Prime time Terry with his Looney Tunes selling and Amarillo, Texas-style, forearm-grinding limbwork. Terrific first fall, as Terry controls early on, working the arm and building to Tsuruta’s inevitable escape, and when it happens, you can see just how hard Funk fought to keep Jumbo in check as he’s out of breath and sweaty. Now Jumbo’s got Terry on the Rocks and I love Funk working to shake Tsuruta off, firing off knight-edged chops and trying to toss him over the ropes only for Jumbo to hold onto the arm and bring him back into the ring. Funk tries to find an opening with an atomic drop but Jumbo scouts the elbow drop and arm drags him back down to the mat, holding on. Just a great sense of struggle throughout. Funk finally delivers the double arm suplex but Jumbo’s too fast for him and pins him with the sunset flip. Between falls, Terry is selling the arm on the outside and back inside the ring, he knows he has to put some distance between he and Jumbo, so Funk cheap shots him during the lock up. Terry focuses on the neck for the second fall, hitting a swinging neckbreaker and a piledriver before he goes to the sleeper hold. The finish here is awesome, as they fight over an abdominal stretch which leads to Funk scoring the second fall following his rolling cradle. By the third fall, the tactical approach is thrown out the window and two go back-and-forth trading suplexes. With all these big bombs being thrown, I thought the finish of the match was a little disappointing, as Terry catches Jumbo throat-first on the ropes and pins him, but it did the trick. Awesome match and build to that explosive third fall.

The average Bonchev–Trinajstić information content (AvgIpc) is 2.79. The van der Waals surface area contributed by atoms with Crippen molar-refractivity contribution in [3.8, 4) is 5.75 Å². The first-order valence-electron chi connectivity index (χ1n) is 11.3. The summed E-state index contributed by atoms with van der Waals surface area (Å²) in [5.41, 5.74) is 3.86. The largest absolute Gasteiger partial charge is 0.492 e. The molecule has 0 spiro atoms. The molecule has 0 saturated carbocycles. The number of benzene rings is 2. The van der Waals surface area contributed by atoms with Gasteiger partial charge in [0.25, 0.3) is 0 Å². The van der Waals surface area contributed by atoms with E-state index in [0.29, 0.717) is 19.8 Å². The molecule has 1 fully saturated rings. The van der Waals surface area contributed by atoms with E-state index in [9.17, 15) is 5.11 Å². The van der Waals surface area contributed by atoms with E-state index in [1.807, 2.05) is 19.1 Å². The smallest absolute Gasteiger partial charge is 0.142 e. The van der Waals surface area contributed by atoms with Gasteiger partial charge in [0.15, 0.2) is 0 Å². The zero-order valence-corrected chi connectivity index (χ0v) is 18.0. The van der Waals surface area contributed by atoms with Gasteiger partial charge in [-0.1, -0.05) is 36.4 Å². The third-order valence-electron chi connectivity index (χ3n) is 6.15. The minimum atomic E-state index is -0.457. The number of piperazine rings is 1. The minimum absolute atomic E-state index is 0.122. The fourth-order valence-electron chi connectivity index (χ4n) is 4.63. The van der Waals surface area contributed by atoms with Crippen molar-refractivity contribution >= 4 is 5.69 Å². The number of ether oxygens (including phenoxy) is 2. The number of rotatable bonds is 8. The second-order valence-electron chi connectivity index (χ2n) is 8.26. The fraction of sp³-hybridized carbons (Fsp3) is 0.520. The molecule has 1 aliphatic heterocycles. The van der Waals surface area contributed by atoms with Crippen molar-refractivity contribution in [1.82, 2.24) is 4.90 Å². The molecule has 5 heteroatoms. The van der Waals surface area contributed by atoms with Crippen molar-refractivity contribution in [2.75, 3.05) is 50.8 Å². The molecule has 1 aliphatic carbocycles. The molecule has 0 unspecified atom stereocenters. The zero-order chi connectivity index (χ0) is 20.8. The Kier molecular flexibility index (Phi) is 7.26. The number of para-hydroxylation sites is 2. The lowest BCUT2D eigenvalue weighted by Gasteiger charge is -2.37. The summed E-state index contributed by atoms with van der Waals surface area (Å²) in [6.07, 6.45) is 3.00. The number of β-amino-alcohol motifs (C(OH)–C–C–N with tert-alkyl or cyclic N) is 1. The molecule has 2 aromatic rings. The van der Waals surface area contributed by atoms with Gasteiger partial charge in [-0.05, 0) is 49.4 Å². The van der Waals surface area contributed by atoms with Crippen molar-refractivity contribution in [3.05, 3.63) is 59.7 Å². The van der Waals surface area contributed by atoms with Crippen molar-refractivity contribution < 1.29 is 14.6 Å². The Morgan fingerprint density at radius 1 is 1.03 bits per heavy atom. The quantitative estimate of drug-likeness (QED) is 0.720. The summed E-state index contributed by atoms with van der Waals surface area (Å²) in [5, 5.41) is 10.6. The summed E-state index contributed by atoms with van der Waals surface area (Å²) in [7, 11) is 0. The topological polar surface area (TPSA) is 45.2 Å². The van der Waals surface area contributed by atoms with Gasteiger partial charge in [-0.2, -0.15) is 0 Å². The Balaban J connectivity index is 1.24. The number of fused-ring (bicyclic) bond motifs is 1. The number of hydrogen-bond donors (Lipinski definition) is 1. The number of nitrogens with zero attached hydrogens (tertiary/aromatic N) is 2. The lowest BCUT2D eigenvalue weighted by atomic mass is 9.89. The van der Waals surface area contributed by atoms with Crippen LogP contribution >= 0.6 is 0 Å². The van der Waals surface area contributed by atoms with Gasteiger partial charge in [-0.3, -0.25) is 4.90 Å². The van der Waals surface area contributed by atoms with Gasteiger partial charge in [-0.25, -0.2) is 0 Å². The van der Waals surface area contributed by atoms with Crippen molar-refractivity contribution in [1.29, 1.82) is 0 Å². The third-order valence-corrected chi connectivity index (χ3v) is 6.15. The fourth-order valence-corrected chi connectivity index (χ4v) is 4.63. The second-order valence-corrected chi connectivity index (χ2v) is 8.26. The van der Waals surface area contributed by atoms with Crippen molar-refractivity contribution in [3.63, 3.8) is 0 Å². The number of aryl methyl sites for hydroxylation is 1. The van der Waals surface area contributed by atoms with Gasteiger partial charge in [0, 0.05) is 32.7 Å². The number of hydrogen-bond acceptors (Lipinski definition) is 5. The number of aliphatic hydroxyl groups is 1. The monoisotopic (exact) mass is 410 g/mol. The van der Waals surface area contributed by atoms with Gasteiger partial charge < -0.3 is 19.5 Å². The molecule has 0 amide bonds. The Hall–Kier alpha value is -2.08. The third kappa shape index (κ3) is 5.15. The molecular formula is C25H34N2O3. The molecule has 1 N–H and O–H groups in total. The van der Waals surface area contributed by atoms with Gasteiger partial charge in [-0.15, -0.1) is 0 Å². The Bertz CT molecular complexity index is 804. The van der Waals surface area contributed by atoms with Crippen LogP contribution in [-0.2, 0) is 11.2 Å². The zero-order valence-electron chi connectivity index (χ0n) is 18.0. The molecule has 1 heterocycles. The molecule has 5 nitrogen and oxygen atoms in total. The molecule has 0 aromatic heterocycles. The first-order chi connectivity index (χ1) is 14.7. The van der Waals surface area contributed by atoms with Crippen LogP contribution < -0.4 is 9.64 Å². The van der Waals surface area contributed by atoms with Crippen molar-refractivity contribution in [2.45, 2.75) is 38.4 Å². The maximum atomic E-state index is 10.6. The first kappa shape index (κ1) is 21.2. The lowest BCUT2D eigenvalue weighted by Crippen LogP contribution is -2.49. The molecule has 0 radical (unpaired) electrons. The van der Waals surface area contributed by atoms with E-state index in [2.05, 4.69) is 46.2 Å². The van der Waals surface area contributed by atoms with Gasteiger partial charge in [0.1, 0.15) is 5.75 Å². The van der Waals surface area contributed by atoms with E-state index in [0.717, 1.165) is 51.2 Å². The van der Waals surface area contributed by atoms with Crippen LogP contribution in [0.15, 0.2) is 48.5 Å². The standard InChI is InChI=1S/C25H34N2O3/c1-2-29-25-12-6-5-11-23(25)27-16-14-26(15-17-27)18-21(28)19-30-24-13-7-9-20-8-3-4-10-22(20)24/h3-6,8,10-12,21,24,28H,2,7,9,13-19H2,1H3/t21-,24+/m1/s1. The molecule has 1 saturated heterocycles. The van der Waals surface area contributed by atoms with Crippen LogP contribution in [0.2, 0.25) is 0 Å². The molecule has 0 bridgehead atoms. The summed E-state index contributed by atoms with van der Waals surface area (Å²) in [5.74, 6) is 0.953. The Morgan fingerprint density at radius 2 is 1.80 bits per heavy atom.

The first fall of this match is about fifteen of the most beautiful minutes of professional wrestling I’ve seen, combining Destroyer’s methodical old-school approach with the lucha elegante matwork of Máscaras. With Destroyer, every movement has significance, every strain or expression conveys meaning. The transitions, reversals, counters, evasions, and takedowns are all so masterfully executed, not only from Destroyer, but Máscaras as well, who seems more in his element on the canvas than pinballing around the ring. While "Woken Twitter" is quick to proclaim wrestling as an art form over an impressive but largely meaningless aerobatics display, the way these two seamlessly thread their exchanges together throughout the match is a testament to the thought and sensibility put into the telling of a clever, believable in-ring story. There’s something special about the way Destroyer rolls the audience around the palm of his hand like putty, whether it’s his comical “No-no-no-no-no-no”s during Mil’s standing surfboard or the fear he instills when he’s attacking the leg to set-up the figure-four leglock. During the first fall, Máscaras seems as if he's in a perpetual state of change, the way he watches for variations in Destroyer’s step, reading his energy levels and transitioning accordingly if something isn’t working. The sequences are, again, a thing of beauty. As they head toward the finish of the first fall, Máscaras starts to build some momentum as his speed overwhelms Destroyer but when he slips up, Destroyer takes full advantage, driving him headfirst into the corner and following up with the knees to the neck to take the first fall. He lives up to his namesake by continuing to destroy Mil’s neck with elbows, knees, and a neckbreaker into the second fall, which didn't really work, out, as Mil ends up taking the second fall via a flying crossbody. The third fall brings back the fear of the figure-four as Destroyer goes after Mil’s leg a wild dog and when he finally locks it in, the arena freaks the fuck out. Destroyer built such a great atmosphere around it and this final fall features some of Máscaras best selling. Mil gets in plenty of offense with his flying around and his scoop-style suplexes, and the non-finish wasn’t ideal but it also kept in tune with the general unpredictability of the match.